Now the default tolerance setting is zero. That's why all of these arcs pas through the fit point. Tolerance and your Knot parameter kind of go hand in hand. As you increase the tolerance, your Knot parameter will have a greater effect on the shape of the spline. I'm going to back up just a little bit, and rather than redrawing these splines with a different tolerance, I'm going to create a crossing selection to select these and then I'll hit Ctrl+1 to bring up my Property Changer. I'll click-and-hold this slider and drag this to the bottom.
Let's change our Fit tolerance right here. I'm going to set this to 1 and hit Enter. Notice the change in the shape of splines. Once again, I'll click in the tolerance field and I'll set this to 2 and hit Enter. We can see the effect in our geometry. When I'm finished, I'll hit Escape to deselect my splines, and I'll close the Property Changer. Let's look at another setting associated with the Fit method. Maybe I'd like to create a nice smooth transition between these straight segments.
I'm going to launch my Spline command. I'll create my spline from the endpoint here, and let's take a look at this start tangency option. I will right-click and select that from the menu. Start tangency controls the direction at which I am exiting my start point. I will define that direction by Shift+Right-click. I'll select Parallel and I'll hover over this line to acquire the angle. I will then place my cursor on the other side to snap to that direction and I'll click.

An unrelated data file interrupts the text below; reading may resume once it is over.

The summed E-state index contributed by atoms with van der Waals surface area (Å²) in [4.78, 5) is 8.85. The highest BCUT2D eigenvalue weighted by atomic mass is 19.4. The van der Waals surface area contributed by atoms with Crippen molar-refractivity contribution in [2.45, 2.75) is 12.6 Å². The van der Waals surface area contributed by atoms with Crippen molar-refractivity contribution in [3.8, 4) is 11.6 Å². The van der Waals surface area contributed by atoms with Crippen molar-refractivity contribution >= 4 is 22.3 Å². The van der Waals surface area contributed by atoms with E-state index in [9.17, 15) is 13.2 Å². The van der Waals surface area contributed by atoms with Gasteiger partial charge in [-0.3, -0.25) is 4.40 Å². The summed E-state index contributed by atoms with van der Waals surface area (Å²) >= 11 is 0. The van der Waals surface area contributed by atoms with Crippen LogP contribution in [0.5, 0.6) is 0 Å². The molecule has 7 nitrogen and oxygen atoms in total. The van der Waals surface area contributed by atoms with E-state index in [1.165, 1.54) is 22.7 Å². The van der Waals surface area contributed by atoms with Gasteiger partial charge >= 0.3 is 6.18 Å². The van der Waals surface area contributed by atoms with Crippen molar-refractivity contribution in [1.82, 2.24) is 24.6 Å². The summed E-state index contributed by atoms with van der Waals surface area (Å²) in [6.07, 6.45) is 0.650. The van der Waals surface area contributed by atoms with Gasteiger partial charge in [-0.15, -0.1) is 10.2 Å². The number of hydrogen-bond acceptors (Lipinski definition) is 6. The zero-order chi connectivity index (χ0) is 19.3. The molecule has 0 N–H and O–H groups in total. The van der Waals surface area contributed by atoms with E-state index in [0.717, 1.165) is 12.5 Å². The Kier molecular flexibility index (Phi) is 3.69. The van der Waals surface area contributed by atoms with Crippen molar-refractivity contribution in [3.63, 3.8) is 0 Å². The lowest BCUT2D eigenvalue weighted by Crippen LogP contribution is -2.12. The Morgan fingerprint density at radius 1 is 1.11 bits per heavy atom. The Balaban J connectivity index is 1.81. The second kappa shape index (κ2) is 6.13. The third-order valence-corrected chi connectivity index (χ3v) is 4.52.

I will then pick a point just about in between these endpoints. Notice as I move, my spline segment will always maintain its tangency to that line. I will draw my spline to the endpoint of this segment and then I will right-click and I'll select end Tangency this time. I would like to define the direction of my end tangency to be the endpoint of this segment. Using those tangency options, I was able to create a nice smooth transition between these straight- line segments. Let's back up.
I'm going to pan the drawing over and we'll find some open space here. This time, let's take a look at the control vertices method of creating a spline. I will launch the Spline command. I'll right-click and select Method. We'll choose CV and I'll pick some points on screen. Notice the difference. In this case, I'm creating control vertices, which define these angles that influence the way my geometry curves. Now that I'm finished, I'm going to hit the Enter key. When I'm finished with my spline, I'll hit Enter.
Let's take a look at some of the settings that are associated with the CV or control vertices method. I'm going to re-launch the Spline command and take a look at the command line. Whereas Fit has a Knots settings, CV has a Degree setting. I'm going to right-click and select Degree. Now there are three possible settings for Degree, 1, 2 or 3. The Degree setting controls the maximum number of bends you can have in each span. Once again, we'll create a spline using each setting, so we can see the difference.